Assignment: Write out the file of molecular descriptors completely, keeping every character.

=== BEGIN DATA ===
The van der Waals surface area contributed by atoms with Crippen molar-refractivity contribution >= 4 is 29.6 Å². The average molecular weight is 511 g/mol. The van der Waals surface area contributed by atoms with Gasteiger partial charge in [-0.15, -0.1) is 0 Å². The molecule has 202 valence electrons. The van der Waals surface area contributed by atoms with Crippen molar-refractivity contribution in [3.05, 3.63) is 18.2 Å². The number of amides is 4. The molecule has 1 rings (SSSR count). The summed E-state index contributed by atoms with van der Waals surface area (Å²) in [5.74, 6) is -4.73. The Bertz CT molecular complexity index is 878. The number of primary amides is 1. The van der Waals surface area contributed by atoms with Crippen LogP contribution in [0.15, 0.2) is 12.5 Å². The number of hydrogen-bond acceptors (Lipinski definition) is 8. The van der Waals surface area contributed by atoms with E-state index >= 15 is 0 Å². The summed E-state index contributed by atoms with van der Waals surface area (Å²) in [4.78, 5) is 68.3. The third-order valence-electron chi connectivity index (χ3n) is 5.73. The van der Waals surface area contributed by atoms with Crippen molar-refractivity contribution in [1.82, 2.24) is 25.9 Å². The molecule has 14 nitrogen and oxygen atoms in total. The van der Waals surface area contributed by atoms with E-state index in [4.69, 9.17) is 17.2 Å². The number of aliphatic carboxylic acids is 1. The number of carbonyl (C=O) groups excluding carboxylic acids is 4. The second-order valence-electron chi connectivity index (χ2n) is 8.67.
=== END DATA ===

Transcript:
The van der Waals surface area contributed by atoms with Crippen molar-refractivity contribution >= 4 is 29.6 Å². The average molecular weight is 511 g/mol. The van der Waals surface area contributed by atoms with Gasteiger partial charge in [-0.15, -0.1) is 0 Å². The molecule has 202 valence electrons. The van der Waals surface area contributed by atoms with Crippen molar-refractivity contribution in [3.05, 3.63) is 18.2 Å². The number of amides is 4. The molecule has 1 rings (SSSR count). The summed E-state index contributed by atoms with van der Waals surface area (Å²) in [5.74, 6) is -4.73. The Bertz CT molecular complexity index is 878. The number of primary amides is 1. The van der Waals surface area contributed by atoms with Crippen LogP contribution in [0.15, 0.2) is 12.5 Å². The number of hydrogen-bond acceptors (Lipinski definition) is 8. The van der Waals surface area contributed by atoms with E-state index >= 15 is 0 Å². The summed E-state index contributed by atoms with van der Waals surface area (Å²) in [4.78, 5) is 68.3. The third-order valence-electron chi connectivity index (χ3n) is 5.73. The van der Waals surface area contributed by atoms with Crippen molar-refractivity contribution in [1.82, 2.24) is 25.9 Å². The molecule has 14 nitrogen and oxygen atoms in total. The van der Waals surface area contributed by atoms with E-state index in [4.69, 9.17) is 17.2 Å². The number of aliphatic carboxylic acids is 1. The number of carbonyl (C=O) groups excluding carboxylic acids is 4. The second-order valence-electron chi connectivity index (χ2n) is 8.67.